Stories collected about tax concerns
The Strait Area Chamber of Commerce is collecting stories from members about how they believe proposed federal tax changes will affect them.
The federal Liberal government is coming under mounting pressure from some groups over the proposed changes, including the curtailment of “income sprinkling,” a method by which business owners shift a portion of income to family members, either through salary or dividends. Another proposal would curb “passive investment income,” which the government has described as the investment of money left in a corporation, for purposes other than to invest directly in growth.
Amanda Mombourquette, executive director of the Strait chamber, said members have raised the issue during recent meetings with chamber officials. They also had a meeting with Cape Breton-Canso MP Rodger Cuzner.
“We had a really frank discussion about the potential impact to small business in the new proposed legislation and how we think it’s going to harm small business and he was good to meet with us, for one, and number two, he did commit to bringing it back to his caucus meetings,” Mombourquette said.
In a mailing to its members, the chamber has asked that they respond with their thoughts via email to amanda@ straitareachamber.ca or by directly contacting MPs.
The stories will be shared with the national body, Mombourquette added, “to get a collective national voice going.
“We need to hear what is the impact to you,” Mombourquette said.
She noted she recently received a letter from a small business owner who started his business a bit over a year ago. He launched the venture after working in a government job for about two decades, Mombourquette said.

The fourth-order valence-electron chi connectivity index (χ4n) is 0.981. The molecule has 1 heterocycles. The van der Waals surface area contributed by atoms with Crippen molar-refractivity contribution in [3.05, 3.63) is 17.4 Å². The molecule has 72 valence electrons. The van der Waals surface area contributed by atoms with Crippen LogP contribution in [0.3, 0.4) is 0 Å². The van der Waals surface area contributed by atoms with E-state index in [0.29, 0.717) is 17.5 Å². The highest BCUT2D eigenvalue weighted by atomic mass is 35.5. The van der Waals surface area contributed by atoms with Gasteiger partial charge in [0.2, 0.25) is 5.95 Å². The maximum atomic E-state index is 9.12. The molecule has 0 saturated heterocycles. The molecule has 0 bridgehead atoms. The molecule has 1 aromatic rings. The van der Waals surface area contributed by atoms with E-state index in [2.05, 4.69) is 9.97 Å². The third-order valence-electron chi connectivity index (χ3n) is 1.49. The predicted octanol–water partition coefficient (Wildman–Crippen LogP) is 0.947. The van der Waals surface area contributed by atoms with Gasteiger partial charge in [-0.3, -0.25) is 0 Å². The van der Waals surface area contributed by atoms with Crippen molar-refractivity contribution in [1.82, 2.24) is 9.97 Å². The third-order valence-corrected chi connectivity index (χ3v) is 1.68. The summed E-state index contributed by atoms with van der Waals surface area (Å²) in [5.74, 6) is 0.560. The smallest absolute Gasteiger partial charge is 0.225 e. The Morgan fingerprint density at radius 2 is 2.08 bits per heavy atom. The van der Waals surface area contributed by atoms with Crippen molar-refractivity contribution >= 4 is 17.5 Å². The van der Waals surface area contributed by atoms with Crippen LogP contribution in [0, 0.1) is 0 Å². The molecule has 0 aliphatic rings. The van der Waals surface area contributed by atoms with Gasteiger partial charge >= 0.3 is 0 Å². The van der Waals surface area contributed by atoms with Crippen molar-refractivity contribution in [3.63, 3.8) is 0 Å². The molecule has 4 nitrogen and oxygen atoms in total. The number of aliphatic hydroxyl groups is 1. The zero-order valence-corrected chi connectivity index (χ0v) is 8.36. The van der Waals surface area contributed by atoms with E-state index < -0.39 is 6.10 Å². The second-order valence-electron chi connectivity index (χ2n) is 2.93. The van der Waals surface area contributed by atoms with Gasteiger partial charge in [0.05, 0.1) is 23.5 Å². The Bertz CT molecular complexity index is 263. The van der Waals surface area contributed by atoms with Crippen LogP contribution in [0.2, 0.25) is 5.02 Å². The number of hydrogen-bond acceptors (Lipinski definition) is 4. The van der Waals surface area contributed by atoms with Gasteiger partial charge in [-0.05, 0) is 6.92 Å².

“He wanted to use his expertise to start a business that would be a family business, he took that risk … he’s providing work for his eldest son, I know that his spouse supports the business as well, he’s taken quite a bit of risk in terms of his family’s income,” she said. “He doesn’t get vacation pay … he doesn’t get a lot of things that salaried employees are entitled to in this province.”
The changes would mean he would not being able to make use of income sprinkling or invest retained earnings back into the business without being taxed at a higher level, Mombourquette said.
“Now he’s facing a great deal of uncertainty that he never anticipated,” she said. He’s an example. He’s not rich, he’s never been rich. He lives a pretty modest life here in Cape Breton.”
Mombourquette was also due to take part in a roundtable meeting on the issue with another group of business owners from the Strait area.
The federal Liberals say the changes are to close tax loopholes, with Finance Minister Bill Morneau arguing most business owners won’t be affected by the changes if they come into effect.
“We had a really frank discussion about the potential impact to small business in the new proposed legislation and how we think it’s going to harm small business …”